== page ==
By James Smith, 2007.
As Snowsports Instructors our most important priority is to keep our guests and ourselves as safe as possible.
New Zealand is home to some great skiing. This attracts many visitors to kiwi ski areas. There is limited ski area acreage for these visitors to enjoy. This leads to crowded slopes at the busiest times of the ski season. Anyone who has skied or ridden the M1 at Coronet Peak during the July school holidays can attest to this!
The question addressed here is how we can educate our guests to be safer snow users during our teaching. If we can succeed we will make our sport more accessible, less intimidating, as well as making us safer.
The Snowsports Responsibility Code provides a great framework for us as Snowsports Instructors to achieve a safer mountain. We know and apply the code but how can we encourage our guests to? Here are some ideas for how we can incorporate the code into our lessons…
1. Stay in control at all times
Part of what we provide and sell is improved skills for our guests to ski with more control helping them achieve this first point of the code. We can ensure we give clear and direct recommendations as to where they ski after a lesson to ensure they can stay in control when skiing.
Encouraging students to continue to develop their skills is great for business but also important for their safety. If we can teach students to be more dynamic and use ski design more they will not only be able to ski fast but do so with control. To achieve this we need to try and get more people taking level 5 and 6 lessons. This can be best achieved by giving great lessons at these levels.
Focusing on ski performance and giving students the feel of a carving ski will keep them coming back for more. These feelings are a huge part of why enjoy the sport and feel in control when skiing fast as instructors. Lets try to pass these skills on to students, resulting in bigger smiles and safer slopes.
2. People below you have the right of way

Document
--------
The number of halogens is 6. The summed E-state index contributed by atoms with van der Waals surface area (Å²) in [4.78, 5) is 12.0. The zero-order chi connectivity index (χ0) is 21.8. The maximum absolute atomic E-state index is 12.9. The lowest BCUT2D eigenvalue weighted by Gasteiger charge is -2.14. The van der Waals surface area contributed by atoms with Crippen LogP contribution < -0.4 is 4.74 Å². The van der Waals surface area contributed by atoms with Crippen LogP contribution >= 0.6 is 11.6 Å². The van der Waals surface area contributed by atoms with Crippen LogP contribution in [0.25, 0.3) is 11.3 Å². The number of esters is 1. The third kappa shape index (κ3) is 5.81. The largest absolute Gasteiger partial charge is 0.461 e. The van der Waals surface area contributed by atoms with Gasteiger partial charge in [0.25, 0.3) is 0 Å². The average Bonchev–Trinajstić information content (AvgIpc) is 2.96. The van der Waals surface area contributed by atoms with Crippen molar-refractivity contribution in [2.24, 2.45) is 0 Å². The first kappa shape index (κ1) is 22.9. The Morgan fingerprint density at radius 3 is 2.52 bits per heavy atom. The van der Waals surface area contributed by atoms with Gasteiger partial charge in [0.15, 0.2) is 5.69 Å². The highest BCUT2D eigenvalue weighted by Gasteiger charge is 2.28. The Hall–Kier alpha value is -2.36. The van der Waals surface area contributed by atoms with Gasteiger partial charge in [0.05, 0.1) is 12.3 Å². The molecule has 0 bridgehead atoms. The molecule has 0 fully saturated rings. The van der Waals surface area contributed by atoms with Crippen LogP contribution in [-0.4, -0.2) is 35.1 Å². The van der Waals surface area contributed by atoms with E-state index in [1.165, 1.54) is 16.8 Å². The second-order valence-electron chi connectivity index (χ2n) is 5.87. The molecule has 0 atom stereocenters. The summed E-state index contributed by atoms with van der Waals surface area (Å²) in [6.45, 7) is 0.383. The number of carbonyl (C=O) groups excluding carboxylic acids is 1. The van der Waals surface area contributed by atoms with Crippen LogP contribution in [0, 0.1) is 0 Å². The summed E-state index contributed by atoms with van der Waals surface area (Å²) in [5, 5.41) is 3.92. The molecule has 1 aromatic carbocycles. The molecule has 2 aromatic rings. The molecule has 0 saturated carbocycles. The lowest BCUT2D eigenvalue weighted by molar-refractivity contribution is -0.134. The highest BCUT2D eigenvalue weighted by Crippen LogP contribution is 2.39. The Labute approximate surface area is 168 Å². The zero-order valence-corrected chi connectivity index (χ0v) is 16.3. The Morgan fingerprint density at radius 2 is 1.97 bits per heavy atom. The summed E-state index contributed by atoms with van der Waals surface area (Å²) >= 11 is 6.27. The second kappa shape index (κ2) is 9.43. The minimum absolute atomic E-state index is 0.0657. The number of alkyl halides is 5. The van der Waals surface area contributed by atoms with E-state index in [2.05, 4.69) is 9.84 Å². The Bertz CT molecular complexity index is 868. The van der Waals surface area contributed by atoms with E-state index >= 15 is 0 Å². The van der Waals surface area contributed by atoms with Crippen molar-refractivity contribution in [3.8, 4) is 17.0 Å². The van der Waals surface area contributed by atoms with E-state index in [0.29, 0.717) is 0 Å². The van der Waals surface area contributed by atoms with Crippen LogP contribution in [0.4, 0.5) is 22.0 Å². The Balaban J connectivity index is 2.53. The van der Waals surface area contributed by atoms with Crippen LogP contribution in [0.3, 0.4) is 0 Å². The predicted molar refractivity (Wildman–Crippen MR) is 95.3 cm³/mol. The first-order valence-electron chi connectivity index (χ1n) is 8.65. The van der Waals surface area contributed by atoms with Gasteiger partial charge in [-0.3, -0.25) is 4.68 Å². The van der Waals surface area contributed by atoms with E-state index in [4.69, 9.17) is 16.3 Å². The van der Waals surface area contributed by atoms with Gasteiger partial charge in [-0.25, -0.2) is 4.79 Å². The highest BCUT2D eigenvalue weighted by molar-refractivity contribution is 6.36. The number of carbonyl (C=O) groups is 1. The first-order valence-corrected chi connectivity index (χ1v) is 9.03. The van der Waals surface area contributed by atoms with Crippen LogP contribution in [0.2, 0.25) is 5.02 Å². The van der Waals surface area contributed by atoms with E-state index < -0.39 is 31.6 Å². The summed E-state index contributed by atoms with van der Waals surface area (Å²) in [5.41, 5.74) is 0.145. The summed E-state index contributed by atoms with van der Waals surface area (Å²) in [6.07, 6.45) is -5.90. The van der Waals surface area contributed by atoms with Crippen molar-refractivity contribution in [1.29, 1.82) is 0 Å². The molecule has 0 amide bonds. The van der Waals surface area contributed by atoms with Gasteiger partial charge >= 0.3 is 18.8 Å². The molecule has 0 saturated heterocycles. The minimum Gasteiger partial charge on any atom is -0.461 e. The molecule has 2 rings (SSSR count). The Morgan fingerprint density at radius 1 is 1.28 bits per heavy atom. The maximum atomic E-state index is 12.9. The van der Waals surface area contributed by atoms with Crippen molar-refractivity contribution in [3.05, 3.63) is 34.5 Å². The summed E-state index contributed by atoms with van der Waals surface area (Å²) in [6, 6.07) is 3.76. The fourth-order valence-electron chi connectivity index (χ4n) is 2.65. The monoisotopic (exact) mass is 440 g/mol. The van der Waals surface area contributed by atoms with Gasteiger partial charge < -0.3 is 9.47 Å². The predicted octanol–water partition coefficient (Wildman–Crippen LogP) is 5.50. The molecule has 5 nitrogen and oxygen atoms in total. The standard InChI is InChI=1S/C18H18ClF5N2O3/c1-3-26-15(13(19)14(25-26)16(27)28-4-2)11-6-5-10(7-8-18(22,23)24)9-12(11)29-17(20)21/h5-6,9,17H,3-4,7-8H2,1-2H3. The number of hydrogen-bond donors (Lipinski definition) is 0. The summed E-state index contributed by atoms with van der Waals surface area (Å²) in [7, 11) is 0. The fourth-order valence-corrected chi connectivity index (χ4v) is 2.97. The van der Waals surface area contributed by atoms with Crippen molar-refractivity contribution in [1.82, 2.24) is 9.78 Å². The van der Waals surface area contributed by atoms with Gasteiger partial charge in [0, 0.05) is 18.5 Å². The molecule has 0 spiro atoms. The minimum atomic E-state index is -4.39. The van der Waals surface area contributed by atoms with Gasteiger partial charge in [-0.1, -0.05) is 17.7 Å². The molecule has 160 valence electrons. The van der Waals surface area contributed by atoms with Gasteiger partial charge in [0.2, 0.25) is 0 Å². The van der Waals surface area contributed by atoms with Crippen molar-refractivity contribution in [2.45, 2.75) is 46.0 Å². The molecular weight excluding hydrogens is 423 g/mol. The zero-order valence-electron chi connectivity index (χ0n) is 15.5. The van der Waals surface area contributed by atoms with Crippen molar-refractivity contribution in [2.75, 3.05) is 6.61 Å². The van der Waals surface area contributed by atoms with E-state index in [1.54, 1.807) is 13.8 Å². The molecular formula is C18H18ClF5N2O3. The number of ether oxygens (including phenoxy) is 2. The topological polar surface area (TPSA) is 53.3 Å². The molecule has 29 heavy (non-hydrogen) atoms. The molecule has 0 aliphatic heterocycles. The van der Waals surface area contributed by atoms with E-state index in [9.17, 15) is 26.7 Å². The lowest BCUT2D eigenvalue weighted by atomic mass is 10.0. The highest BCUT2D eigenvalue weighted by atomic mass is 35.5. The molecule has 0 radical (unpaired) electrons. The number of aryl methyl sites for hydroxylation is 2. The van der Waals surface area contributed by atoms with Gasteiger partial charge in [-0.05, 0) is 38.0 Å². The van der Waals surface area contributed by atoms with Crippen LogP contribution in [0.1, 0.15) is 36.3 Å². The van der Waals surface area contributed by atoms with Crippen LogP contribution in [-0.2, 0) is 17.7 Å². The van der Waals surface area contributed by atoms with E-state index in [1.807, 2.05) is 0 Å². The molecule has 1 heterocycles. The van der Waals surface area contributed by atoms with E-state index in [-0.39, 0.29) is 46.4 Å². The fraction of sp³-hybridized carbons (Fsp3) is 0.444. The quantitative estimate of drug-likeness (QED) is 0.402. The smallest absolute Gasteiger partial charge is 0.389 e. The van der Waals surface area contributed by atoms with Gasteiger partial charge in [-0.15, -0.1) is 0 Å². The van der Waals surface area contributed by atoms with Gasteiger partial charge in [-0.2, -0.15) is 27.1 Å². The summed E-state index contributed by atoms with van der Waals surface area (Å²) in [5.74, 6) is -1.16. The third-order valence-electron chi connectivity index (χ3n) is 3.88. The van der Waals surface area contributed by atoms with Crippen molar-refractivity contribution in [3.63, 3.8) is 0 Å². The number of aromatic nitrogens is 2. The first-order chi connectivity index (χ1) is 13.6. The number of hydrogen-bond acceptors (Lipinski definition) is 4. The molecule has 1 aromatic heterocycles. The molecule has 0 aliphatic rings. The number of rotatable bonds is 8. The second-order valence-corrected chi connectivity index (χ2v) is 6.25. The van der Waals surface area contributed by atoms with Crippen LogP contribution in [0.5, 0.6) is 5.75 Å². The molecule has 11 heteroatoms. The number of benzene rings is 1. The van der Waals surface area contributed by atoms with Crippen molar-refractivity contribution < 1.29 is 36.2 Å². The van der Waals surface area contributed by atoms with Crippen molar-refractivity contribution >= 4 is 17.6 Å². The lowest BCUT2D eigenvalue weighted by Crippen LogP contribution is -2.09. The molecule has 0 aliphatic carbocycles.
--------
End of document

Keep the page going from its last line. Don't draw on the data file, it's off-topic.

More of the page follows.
Ensuring that we explain this most fundamental of rules when we first venture from the sanctuary of the nursery slope can provide reassurance to guests. We should stress that when we ski as class we should stick to this rule as a class rather than staying in the ‘snake’, come what may.
When skiing with level 4/5/6 skiers we should explain this to our students and stress that we should only ski fast where appropriate, and give those we pass plenty of room. When skiing as a class where people are beginning to get the skis carving across the hill we must ensure the students give each other room.
3. Obey all ski area signage
Obviously this rule is something that should be applied by Instructors at all times. We should also explain the reason for closures especially in avalanche terrain.
4. Look before you leap
Here is a great opportunity when teaching kids classes. Small hits provide great teaching aids for developing balance but we should always spot for the kids and encourage them to do the same. In freestyle lessons all safety aspects must be stressed.
5. Stop where you can be scene
We always obey this when free skiing or teaching. Stressing why we chose to stop in certain spots, especially when we have our students ski ahead of us, is vital. Also, pointing out areas that are near landings of small natural jumps and other hazardous areas is a good idea.
6. Don’t lose what you use
Checking our guests have and use breaks/leashes is vital. Explaining how this equipment works to first timers is necessary. If we see out of control equipment making sure we point out the dangers to the equipments owner is paramount.
7. Stay on scene
Obviously should we witness accidents we will do this. Asking for witnesses from your guest is wise. Also reporting near misses we have and encouraging our guess to do the same to the mountain operations will allow more understanding of the risks that exist on the ski field.
8. Respect gets respect
Ensuring we are professional at all times if we or our clients are involved in a collision is paramount. Trying to encourage our guests to ski or ride defensively is also a great goal. Explaining areas that are great to go out and let it rip and those where prudence is needed is key. Demonstrating this when free skiing is vital for Instructors credibility.
As Snowsports Instructors we apply this code to keep our guests and ourselves safe. However it is the guests that we teach that go on to be the majority of mountain riders. If they can leave our lessons with ideas of how to stay safe as well as ski better it will be to the benefit of all skiers and riders.